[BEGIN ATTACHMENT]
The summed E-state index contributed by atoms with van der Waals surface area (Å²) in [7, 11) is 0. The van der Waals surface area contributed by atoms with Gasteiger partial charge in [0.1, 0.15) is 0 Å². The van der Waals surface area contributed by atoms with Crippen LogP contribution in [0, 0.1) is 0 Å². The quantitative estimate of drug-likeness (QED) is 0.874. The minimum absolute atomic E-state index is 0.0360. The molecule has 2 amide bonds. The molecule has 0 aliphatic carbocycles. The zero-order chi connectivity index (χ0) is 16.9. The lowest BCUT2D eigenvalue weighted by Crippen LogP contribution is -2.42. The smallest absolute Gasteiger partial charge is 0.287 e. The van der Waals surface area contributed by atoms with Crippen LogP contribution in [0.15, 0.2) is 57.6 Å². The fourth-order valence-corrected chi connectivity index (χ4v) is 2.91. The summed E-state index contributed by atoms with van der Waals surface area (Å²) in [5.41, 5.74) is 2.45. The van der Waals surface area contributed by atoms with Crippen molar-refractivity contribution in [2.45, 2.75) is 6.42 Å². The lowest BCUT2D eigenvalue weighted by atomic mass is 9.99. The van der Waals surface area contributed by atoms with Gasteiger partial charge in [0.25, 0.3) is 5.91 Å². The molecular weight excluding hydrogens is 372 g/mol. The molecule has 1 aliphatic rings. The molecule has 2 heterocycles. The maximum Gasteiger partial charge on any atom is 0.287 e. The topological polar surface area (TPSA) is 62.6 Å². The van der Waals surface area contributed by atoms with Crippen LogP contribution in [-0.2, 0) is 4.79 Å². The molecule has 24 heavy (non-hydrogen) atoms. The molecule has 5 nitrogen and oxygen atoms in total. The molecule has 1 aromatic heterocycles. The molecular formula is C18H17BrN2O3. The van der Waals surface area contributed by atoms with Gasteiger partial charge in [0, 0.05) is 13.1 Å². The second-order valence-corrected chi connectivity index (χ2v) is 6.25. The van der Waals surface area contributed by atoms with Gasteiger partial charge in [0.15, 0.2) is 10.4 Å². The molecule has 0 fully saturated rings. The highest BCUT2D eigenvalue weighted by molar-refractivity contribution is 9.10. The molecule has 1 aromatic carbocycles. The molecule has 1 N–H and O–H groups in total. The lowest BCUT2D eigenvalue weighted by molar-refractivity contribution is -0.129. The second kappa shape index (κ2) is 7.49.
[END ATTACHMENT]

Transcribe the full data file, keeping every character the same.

The summed E-state index contributed by atoms with van der Waals surface area (Å²) in [7, 11) is 0. The van der Waals surface area contributed by atoms with Gasteiger partial charge in [0.1, 0.15) is 0 Å². The van der Waals surface area contributed by atoms with Crippen LogP contribution in [0, 0.1) is 0 Å². The quantitative estimate of drug-likeness (QED) is 0.874. The minimum absolute atomic E-state index is 0.0360. The molecule has 2 amide bonds. The molecule has 0 aliphatic carbocycles. The zero-order chi connectivity index (χ0) is 16.9. The lowest BCUT2D eigenvalue weighted by Crippen LogP contribution is -2.42. The smallest absolute Gasteiger partial charge is 0.287 e. The van der Waals surface area contributed by atoms with Crippen LogP contribution in [0.15, 0.2) is 57.6 Å². The fourth-order valence-corrected chi connectivity index (χ4v) is 2.91. The summed E-state index contributed by atoms with van der Waals surface area (Å²) in [5.41, 5.74) is 2.45. The van der Waals surface area contributed by atoms with Crippen molar-refractivity contribution in [2.45, 2.75) is 6.42 Å². The lowest BCUT2D eigenvalue weighted by atomic mass is 9.99. The van der Waals surface area contributed by atoms with Gasteiger partial charge in [0.25, 0.3) is 5.91 Å². The molecular weight excluding hydrogens is 372 g/mol. The molecule has 1 aliphatic rings. The molecule has 2 heterocycles. The maximum Gasteiger partial charge on any atom is 0.287 e. The topological polar surface area (TPSA) is 62.6 Å². The van der Waals surface area contributed by atoms with Crippen LogP contribution in [-0.2, 0) is 4.79 Å². The molecule has 24 heavy (non-hydrogen) atoms. The molecule has 5 nitrogen and oxygen atoms in total. The molecule has 1 aromatic heterocycles. The molecular formula is C18H17BrN2O3. The van der Waals surface area contributed by atoms with Gasteiger partial charge in [0, 0.05) is 13.1 Å². The second-order valence-corrected chi connectivity index (χ2v) is 6.25. The van der Waals surface area contributed by atoms with Gasteiger partial charge in [0.15, 0.2) is 10.4 Å². The molecule has 0 fully saturated rings. The highest BCUT2D eigenvalue weighted by molar-refractivity contribution is 9.10. The molecule has 1 aromatic carbocycles. The molecule has 1 N–H and O–H groups in total. The lowest BCUT2D eigenvalue weighted by molar-refractivity contribution is -0.129. The second kappa shape index (κ2) is 7.49.